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IMPROVING THE COLLECTION, MANAGEMENT, AND USE OF MARINE FISHERIES DATA ducted in February, April, June, August, October, and December. In 1990-1991, the December and February surveys were replaced by a January survey, which has been continued to the present. The survey has 15 strata with latitudinal boundaries corresponding to adjacent NEFSC strata (except at the north and south state boundaries) and depth boundaries at the 30-, 60-, and 90-foot isobaths. Station allocation is semi-random, with the initial allocation of two stations per stratum such that one station is always assigned to the north and one to the south half of each stratum. A third station is randomly positioned in each of the nine larger strata. Sampling intensity is approximately 1 station per 46 square nautical miles. A 3-in-1 2-seam trawl is towed at each station during daylight hours for 20 minutes at an average speed of 2.8 knots. The estimates of age-0 fish from the NEFSC spring survey and the fall surveys by NEFSC, Rhode Island, Massachusetts, Connecticut, and New Jersey, are supplemented by three youngof-the-year surveys of the summer flounder stock. The longest series has been conducted by the Maryland Department of Natural Resources (Mowrer, 1994). The current design (implemented in 1992) consists of 20 fixed trawl stations located from Assawoman Bay to Chincoteague Bay (close to the Virginia border). Six-minute tows are made at these stations each month from April to October using a 4.9-m semiballoon otter trawl. This trawl is equipped with a 40-meter chain between the trawl doors, along with tickler chains connected to the doors. The abundance index is calculated as a form of the geometric mean. The Virginia Institute of Marine Science juvenile fish trawl survey (Geer, 1994) has undergone many changes to its design and objectives since its inception. Since 1979 Virginia has conducted monthly monitoring of fixed stations in the main Virginia tributaries of Chesapeake Bay. The fixed sites are located in the river channels and spaced at approximately 5-mile intervals from the mouth of the river to the freshwater interface in each river. As of 1994 each river was divided into two equal distance strata for calculating abundance estimates. A pilot study using a stratified random design was initiated in 1991. A stratified random survey is made of the Chesapeake Bay on a monthly basis, with the exception since 1991, of January to March, during which there is only one cruise. Stratification in the bay is based on depth and latitudinal zones. Two to four trawling sites are chosen for each stratum each month. All stations are sampled using a 9.14-m lined semi-balloon otter trawl that is towed along the bottom for 5 minutes during daylight hours only. Catches are log-transformed (using 1n[catch+1]) and the mean log catch is back-transformed to give a form of the geometric mean abundance per tow. Estimates of abundance are calculated using the re-transformed means of the log data and strata weighting as described by Cochran (1977). The North Carolina Division of Marine Fisheries instituted a stratified random survey of Albemarle and Pamlico Sounds in 1987 (West and Wilson, 1994). The Albemarle strata were dropped from the survey beginning in spring 1990. At present, sampling is from the first to the third week every June and September. Seven strata are defined; the first three are rivers (Neuse, Pungo [not sampled through entire series], and Pamlico) and the remaining four are shallow (<12 ft) and deep strata (≥12 ft) in the eastern and western portions of Pamlico Sound. A minimum of three stations are allocated to each stratum, with the final allocation optimally allocated based on sampling in the same month in previous years. A total of 50 to 53 stations are sampled in each June and September. At each station, two 30-ft. mongoose trawls are towed for 20 minutes at 2.5 knots. Abundance estimates are presented as arithmetric means or “geometric” mean number of individuals per tow. Allocation of Stations The committee did not have the time or resources to conduct an evaluation of all of the different survey series or even all of the years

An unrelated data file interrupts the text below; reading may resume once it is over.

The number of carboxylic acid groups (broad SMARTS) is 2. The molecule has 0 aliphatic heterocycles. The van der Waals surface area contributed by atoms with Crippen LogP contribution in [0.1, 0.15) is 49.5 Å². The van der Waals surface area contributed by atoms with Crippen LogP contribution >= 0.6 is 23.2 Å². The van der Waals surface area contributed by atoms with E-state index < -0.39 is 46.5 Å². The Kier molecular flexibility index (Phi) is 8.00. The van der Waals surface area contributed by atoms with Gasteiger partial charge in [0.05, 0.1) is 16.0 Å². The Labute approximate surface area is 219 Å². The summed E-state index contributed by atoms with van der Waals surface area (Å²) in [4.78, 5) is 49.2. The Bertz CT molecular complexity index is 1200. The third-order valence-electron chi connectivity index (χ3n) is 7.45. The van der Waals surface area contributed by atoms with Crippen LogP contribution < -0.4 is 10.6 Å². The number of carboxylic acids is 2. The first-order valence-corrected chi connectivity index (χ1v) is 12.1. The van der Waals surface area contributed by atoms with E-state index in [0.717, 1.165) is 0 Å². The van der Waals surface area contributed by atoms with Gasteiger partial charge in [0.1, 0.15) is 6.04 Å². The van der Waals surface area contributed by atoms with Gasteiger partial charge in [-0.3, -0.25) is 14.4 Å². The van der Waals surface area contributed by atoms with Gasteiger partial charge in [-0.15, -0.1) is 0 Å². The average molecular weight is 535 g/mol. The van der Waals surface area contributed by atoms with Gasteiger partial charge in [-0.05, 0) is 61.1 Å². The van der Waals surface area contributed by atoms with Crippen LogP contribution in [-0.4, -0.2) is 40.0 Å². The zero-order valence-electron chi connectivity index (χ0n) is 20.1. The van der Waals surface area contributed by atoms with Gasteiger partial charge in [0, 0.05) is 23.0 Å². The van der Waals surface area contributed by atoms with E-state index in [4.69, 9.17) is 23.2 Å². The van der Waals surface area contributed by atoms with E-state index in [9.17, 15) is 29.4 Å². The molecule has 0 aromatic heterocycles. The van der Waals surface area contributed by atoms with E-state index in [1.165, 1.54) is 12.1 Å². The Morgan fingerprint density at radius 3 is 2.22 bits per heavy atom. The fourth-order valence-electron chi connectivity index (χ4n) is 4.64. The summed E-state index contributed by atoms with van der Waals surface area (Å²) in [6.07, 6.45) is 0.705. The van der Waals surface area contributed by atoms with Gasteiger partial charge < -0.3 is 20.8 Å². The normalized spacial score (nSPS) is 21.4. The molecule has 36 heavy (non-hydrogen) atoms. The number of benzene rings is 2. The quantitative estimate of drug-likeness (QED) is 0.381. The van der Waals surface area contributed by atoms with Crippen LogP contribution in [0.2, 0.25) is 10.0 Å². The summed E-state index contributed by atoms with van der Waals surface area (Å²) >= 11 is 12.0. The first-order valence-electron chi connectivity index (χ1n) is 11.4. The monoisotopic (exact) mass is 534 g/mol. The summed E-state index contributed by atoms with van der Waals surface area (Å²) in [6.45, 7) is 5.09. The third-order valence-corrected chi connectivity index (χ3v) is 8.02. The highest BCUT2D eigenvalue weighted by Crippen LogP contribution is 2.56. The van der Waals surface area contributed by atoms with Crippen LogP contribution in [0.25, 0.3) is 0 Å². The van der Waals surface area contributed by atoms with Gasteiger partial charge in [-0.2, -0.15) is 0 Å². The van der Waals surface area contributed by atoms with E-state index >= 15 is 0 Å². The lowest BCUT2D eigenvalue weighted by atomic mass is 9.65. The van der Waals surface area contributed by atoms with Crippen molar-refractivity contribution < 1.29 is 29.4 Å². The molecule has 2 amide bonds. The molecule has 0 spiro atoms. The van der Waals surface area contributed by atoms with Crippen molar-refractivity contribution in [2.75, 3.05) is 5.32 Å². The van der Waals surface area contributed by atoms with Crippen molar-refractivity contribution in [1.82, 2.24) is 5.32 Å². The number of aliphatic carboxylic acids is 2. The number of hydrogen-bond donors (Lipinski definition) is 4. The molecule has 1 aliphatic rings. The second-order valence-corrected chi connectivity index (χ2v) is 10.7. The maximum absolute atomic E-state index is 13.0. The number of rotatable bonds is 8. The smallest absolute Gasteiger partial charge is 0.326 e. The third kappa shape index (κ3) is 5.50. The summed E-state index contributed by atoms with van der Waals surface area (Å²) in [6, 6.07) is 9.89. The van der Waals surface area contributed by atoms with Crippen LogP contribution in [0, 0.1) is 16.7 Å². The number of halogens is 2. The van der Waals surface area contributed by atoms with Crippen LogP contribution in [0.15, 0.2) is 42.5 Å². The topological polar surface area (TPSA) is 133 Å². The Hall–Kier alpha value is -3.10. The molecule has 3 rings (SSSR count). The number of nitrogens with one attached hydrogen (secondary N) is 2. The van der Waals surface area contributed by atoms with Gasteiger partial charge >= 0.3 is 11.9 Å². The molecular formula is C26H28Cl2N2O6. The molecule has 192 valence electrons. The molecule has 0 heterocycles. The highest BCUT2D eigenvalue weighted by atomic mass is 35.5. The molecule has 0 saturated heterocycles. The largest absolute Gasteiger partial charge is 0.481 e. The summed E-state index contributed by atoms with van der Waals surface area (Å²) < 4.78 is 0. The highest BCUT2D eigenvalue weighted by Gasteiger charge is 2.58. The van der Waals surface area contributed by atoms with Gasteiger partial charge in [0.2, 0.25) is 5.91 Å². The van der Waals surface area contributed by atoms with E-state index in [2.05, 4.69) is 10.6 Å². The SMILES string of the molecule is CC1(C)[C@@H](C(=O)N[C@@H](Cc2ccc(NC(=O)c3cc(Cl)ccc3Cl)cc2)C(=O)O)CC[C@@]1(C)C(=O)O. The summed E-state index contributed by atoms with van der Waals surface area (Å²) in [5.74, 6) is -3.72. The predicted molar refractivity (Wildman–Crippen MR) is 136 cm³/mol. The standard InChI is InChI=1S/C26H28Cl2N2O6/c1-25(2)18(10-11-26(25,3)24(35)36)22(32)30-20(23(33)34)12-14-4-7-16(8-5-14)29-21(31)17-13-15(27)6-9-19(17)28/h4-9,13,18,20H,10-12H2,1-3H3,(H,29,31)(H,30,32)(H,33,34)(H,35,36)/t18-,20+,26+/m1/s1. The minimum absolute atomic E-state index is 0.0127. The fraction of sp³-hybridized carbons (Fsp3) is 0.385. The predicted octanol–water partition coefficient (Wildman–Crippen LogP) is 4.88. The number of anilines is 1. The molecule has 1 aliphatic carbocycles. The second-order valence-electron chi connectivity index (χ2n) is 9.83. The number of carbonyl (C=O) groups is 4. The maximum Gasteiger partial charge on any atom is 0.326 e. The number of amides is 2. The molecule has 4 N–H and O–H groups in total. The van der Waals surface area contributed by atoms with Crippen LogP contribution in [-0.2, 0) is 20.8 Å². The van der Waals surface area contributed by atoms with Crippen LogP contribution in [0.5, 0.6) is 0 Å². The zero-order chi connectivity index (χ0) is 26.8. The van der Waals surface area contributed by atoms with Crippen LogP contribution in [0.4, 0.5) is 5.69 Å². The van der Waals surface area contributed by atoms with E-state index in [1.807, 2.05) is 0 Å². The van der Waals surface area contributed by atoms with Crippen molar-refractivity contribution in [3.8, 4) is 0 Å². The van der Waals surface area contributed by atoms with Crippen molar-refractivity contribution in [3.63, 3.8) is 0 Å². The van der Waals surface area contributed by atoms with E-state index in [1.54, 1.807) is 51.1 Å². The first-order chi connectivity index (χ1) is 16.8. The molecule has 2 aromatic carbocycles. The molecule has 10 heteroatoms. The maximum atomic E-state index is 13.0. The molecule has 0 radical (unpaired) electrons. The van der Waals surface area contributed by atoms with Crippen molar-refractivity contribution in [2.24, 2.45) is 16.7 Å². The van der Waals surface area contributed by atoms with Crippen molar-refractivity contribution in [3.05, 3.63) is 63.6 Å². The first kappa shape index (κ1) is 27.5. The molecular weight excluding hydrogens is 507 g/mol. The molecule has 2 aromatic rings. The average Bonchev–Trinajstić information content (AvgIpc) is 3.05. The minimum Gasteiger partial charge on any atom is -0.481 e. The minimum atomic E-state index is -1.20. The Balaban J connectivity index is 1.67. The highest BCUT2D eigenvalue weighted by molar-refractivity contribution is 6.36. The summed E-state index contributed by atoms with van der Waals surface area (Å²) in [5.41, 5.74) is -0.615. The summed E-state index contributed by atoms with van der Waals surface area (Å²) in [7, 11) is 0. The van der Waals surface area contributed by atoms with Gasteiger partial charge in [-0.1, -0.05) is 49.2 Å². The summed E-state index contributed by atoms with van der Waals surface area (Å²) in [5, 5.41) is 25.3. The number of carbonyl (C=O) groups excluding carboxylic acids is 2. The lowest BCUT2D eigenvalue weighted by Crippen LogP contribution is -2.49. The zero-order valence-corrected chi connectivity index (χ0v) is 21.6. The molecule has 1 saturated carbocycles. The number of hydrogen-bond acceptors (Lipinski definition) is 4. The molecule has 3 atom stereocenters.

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IMPROVING THE COLLECTION, MANAGEMENT, AND USE OF MARINE FISHERIES DATA within any one series. Instead, the three seasonal surveys conducted by NEFSC in 1995 were arbitrarily chosen to evaluate the survey design. Many strata in the NEFSC surveys have only 1 station (8 out of 28, Table C-1; 14 out of 56, Table C-2; and 2 out of 25, Table C-3). The spring and winter survey strata with only 1 station have never had any summer flounder in the survey catches, but these strata have had some of the largest catches in the fall survey. Withinstratum variance estimates cannot be calculated for strata with only 1 station. As a result, variance estimates for the stratified random mean or total abundance are probably underestimated. The allocation of stations is approximately proportional to stratum area for the offshore (01) strata for each of the NEFSC surveys. Allocations for the inshore (03) strata in Table C-2 appear to have been made separately and at a minimal level. Proportional allocation is a reasonable compromise when trying to design an efficient survey of more than one species with very different spatial distributions. However, proportional allocation at the current sampling level will assign only one station to some offshore strata. Although it is possible that severe restrictions on the operation of the survey (i.e., time restrictions or demands for increased coverage) may have resulted in small overall sample sizes, it is difficult to understand why so many strata (between 8 and 29 percent) included only one station. Larger strata, with at least two stations in each, would provide a more sound statistical design without increasing total sample size. It is common practice in groundfish surveys elsewhere to allocate a minimum of two stations per stratum no matter what overall allocation scheme is used. Some of the strata in the NEFSC survey, typically either shallow inshore or deep offshore, initially are allocated only 2 stations because of their relatively small areas. Both types of areas are subject to “bad tows”: inshore areas usually because of untrawlable bottom, gear damage, and conflicts with inshore fixed gear; offshore usually because of the difficulty of towing at greater depth in stronger currents, which sometimes results in crossed trawl doors/tow wires, gear damage due to unseen uncharted bottom structure, and conflicts with offshore fixed gear. Although it is common practice on trawl surveys to have alternative stations available as a contingency to avoid the statistical problems of having only one station per stratum, NEFSC reports that it is not always possible to repeat bad tows within the scheduling constraints of their surveys. TABLE C-5 Stratified Estimates for Summer Flounder from the 1995 NEFSC Surveys Estimates Winter Spring Fall Stratified mean 10.93 1.09 2.40 Standard error 1.31 0.23 0.33 Relative error (percent) 12 21 14 Number of stations 116 94 122 95 percent confidence intervals       Lower 8.36 0.63 1.76 Upper 13.50 1.54 3.04 The stratified estimates of mean number per tow, associated standard error, relative error, and confidence intervals for the 1995 surveys are presented in Table C-5. The NEFSC survey analysis program calculates confidence intervals as ±1.96*standard error. The relative error is calculated as the ratio of the standard error to its stratified mean. Although relative errors in the range of 10 to 20 percent, such as those listed in Table C-5, are not unusual for groundfish surveys, as noted above the variance was almost certainly underestimated because of a large proportion of strata having only one station. Winter Flatfish Survey NMFS describes the winter survey (Azarovitz, 1994) as a flounder survey. This survey is used mainly to monitor three species of flounder: summer, winter (Pleuronectes americanus), and yellowtail (Pleuronectes ferrugineus). The committee was supplied with data on catches for each